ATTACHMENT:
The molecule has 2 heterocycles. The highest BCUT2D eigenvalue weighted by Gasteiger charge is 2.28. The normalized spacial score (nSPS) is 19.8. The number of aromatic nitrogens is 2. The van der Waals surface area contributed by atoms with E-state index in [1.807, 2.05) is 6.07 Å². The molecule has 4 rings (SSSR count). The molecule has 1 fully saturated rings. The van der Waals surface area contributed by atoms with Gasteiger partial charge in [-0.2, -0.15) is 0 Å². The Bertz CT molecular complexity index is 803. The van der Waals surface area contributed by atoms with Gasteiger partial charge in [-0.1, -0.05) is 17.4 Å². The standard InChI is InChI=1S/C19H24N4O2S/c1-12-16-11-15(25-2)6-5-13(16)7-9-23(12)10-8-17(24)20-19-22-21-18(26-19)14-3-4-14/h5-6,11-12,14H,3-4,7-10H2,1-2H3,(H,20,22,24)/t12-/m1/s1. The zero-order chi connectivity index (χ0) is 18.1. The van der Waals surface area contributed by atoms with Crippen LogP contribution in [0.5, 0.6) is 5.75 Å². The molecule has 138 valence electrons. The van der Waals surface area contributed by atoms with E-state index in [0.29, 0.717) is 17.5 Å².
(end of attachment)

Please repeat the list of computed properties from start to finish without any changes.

The molecule has 2 heterocycles. The highest BCUT2D eigenvalue weighted by Gasteiger charge is 2.28. The normalized spacial score (nSPS) is 19.8. The number of aromatic nitrogens is 2. The van der Waals surface area contributed by atoms with E-state index in [1.807, 2.05) is 6.07 Å². The molecule has 4 rings (SSSR count). The molecule has 1 fully saturated rings. The van der Waals surface area contributed by atoms with Gasteiger partial charge in [-0.2, -0.15) is 0 Å². The Bertz CT molecular complexity index is 803. The van der Waals surface area contributed by atoms with Gasteiger partial charge in [-0.1, -0.05) is 17.4 Å². The standard InChI is InChI=1S/C19H24N4O2S/c1-12-16-11-15(25-2)6-5-13(16)7-9-23(12)10-8-17(24)20-19-22-21-18(26-19)14-3-4-14/h5-6,11-12,14H,3-4,7-10H2,1-2H3,(H,20,22,24)/t12-/m1/s1. The zero-order chi connectivity index (χ0) is 18.1. The van der Waals surface area contributed by atoms with Crippen LogP contribution in [0.5, 0.6) is 5.75 Å². The molecule has 138 valence electrons. The van der Waals surface area contributed by atoms with E-state index in [0.29, 0.717) is 17.5 Å².